Pay Attention to Timing

Remove weeds before they interfere with yield 

Are you killing weeds at the right time — before they start cutting into yield?  

Research shows that good weed control within the first four to six weeks after crops are planted is critical to avoid yield losses from weed interference. Iowa State University weed experts remind growers that “the effectiveness of any weed control program depends largely on timeliness of the control.” 

Every crop has a critical period when weeds must be removed to prevent yield losses, says Stevan Knezevic, University of Nebraska Extension integrated weed management specialist:  

  • In soybeans, the critical period of weed control (CPWC) begins at the V1 to V3 growth stage, or about nine to 19 days after crop emergence depending on row spacing. When weed removal is delayed beyond that time, yields drop 2 percent per leaf stage until canopy closure.  
  • In cornweeds can begin reducing yield as early as V2 to V3, when corn is about 6 to 8 inches tall. As with soybeans, when weeds are allowed to grow after that time, corn yields fall 2 percent per leaf stage until canopy closure. University of Minnesota research shows that corn yields in Minnesota test fields dropped by 40 bushels per acre when weed removal was delayed just five days beyond the critical control period.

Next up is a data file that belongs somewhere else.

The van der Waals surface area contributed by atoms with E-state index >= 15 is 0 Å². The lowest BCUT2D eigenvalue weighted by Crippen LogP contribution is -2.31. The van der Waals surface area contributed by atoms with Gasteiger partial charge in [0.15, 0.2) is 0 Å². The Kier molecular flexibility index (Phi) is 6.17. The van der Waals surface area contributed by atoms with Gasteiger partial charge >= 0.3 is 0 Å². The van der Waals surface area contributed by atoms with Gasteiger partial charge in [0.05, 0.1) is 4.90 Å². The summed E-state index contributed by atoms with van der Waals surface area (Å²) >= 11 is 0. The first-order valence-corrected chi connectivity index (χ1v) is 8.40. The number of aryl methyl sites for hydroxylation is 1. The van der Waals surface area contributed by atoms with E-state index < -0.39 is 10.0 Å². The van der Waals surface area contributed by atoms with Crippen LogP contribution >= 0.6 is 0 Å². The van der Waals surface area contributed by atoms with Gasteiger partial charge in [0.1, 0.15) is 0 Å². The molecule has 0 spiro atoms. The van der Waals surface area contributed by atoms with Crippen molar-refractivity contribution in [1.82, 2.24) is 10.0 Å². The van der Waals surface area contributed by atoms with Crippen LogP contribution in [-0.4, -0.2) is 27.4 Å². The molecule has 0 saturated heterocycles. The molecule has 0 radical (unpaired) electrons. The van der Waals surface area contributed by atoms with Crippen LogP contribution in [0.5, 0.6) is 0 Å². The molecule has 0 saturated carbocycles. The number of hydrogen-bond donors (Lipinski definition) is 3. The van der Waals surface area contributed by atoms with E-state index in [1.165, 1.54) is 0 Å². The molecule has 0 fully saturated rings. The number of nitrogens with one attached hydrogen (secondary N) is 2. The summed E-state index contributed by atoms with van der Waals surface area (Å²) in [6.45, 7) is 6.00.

• Cottonanother crop that is very sensitive to early-season weed competition, can suffer yield losses from weed interference as early as the V2 growth stage.  

In addition to crop sensitivity to weed competition, several other factors influence the critical weed-control period. These include: 

  • Cropping practicesIn both soybeans and cotton, narrower row spacings can delay the CPWC. In corn, increased nitrogen fertilizer boosts the crop’s weed tolerance, delaying the CPWC. 
  • Weed spectrumSomeweeds are particularly competitive or hard to control. For example, fast-growing giant ragweed that emerges with the crop will nudge the CPWC earlier. 
  • Weed sizein relation to crop stage. Weeds that emerge before the crop also push the CPWC earlier 
  • Pre-emergence weed control. An effective pre-emergence application lengthens the CPWC, giving you more time for postemergence weed control, weed experts say. It also cuts the density and variety of species that need to be removed with your post application. In addition, weeds will be smaller and more uniform in size, making them easier to kill.  

Photo Credit © iStock AleksandarDickov 2017

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